Professor Marion Maddox recently reviewed the Religion in Life programme. This is an australian programme which is also used in New Zealand by CEC (Churches Education Commission) You can read it here.
CEC on Informed Consent
The Secular Education Network commends the Churches Education Commission for making clear its policy on informed consent. The CEC recently updated its web site to include a statement about informed consent.We believe that parents have the right to choose what is best for their child. This is especially important in relation to what (if any) religious beliefs you as a parent are happy to allow your child to learn about. We appreciate that religious belief is a deeply personal matter, and in no way do we want to mislead parents as to the purpose of our programme. It is therefore fundamentally important that parents have clear and accurate information in relation to the CRE (‘Christian Religious Education’) programme that we offer to State primary schools.
The Secular Education Network has been promoting the practise of schools gaining informed consent from parents prior to including children in Christian Religious Education programmes. There are two aspects to informed consent.
We support the CEC position that schools should provide clear and accurate information to both parents and prospective parents about CRE programmes. We believe this should include information about the curriculum. Ideally this should be made available on school web sites and in other printed materials used to educate parents about the policies of the school.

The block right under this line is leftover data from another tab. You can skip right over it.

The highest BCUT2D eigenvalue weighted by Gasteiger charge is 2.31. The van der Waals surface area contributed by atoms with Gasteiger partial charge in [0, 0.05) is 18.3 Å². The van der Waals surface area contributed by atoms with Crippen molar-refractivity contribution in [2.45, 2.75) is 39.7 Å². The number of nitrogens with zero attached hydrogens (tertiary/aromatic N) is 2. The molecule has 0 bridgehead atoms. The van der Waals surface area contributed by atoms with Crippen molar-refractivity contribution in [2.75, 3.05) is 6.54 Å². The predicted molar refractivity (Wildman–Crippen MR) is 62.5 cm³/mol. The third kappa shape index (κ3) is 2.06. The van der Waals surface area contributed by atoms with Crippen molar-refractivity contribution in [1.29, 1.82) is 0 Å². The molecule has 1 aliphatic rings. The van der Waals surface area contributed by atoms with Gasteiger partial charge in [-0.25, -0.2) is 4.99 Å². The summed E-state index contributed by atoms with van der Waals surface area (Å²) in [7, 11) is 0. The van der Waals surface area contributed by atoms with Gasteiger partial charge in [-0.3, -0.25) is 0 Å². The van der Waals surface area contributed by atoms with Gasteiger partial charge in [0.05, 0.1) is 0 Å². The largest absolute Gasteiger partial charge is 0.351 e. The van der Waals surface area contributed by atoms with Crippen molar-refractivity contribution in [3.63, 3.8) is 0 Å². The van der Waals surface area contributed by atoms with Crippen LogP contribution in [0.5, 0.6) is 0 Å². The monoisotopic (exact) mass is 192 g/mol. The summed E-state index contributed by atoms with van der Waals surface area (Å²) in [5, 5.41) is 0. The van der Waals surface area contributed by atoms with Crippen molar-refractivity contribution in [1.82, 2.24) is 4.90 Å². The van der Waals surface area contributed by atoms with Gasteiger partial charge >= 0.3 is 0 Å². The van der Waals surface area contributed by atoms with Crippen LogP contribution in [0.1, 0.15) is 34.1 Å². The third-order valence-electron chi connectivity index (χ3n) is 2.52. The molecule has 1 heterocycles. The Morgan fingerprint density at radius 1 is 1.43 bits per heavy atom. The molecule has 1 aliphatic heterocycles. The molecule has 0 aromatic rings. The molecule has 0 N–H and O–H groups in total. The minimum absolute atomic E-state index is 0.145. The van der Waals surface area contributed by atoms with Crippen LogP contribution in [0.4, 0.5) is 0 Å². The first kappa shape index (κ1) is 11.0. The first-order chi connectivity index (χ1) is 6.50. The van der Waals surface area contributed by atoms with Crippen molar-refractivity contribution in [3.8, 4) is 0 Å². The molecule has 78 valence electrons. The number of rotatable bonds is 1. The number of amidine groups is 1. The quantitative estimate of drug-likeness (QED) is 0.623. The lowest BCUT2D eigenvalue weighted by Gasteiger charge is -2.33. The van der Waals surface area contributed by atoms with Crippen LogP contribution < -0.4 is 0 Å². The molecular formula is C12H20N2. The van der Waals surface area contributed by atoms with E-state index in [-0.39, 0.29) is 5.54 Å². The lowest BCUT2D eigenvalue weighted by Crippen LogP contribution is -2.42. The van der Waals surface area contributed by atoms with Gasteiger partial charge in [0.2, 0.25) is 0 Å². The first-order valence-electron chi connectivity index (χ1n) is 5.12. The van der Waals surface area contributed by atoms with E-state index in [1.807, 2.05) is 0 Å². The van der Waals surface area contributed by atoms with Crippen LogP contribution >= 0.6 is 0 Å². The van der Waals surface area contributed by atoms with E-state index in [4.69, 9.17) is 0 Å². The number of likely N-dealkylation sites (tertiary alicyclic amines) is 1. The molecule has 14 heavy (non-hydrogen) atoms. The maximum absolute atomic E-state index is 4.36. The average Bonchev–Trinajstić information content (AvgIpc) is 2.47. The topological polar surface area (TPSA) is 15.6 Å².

The second aspect is consent. We support the position of the CEC that schools should respect the right of parents to choose what is best for their children. This means that schools should seek explicit permission from parents rather than including children in CRE programmes with no consent.
The CEC has also stated that it intends to make available a opt out form for parents to use when opting their children out of religious education programmes.
While the current law may permit schools to include children in religious education programmes without parental consent, often without parental knowledge, we commend the CEC for supporting parents rights to know about and provide active consent for their children to attend these programmes. However, at the time of writing we have been unable to locate an Opt-out form on the CEC’s website and the CEC Opt-out form that was offered on one schools website failed to use the term “Religious Instruction” and only mentions learning “about” religion. Classrooms do not need to be closed to teach about religion. It is only necessary to close to provide Religious Instruction. Therefore, it is misleading to confuse Religious Instruction with learning about religion.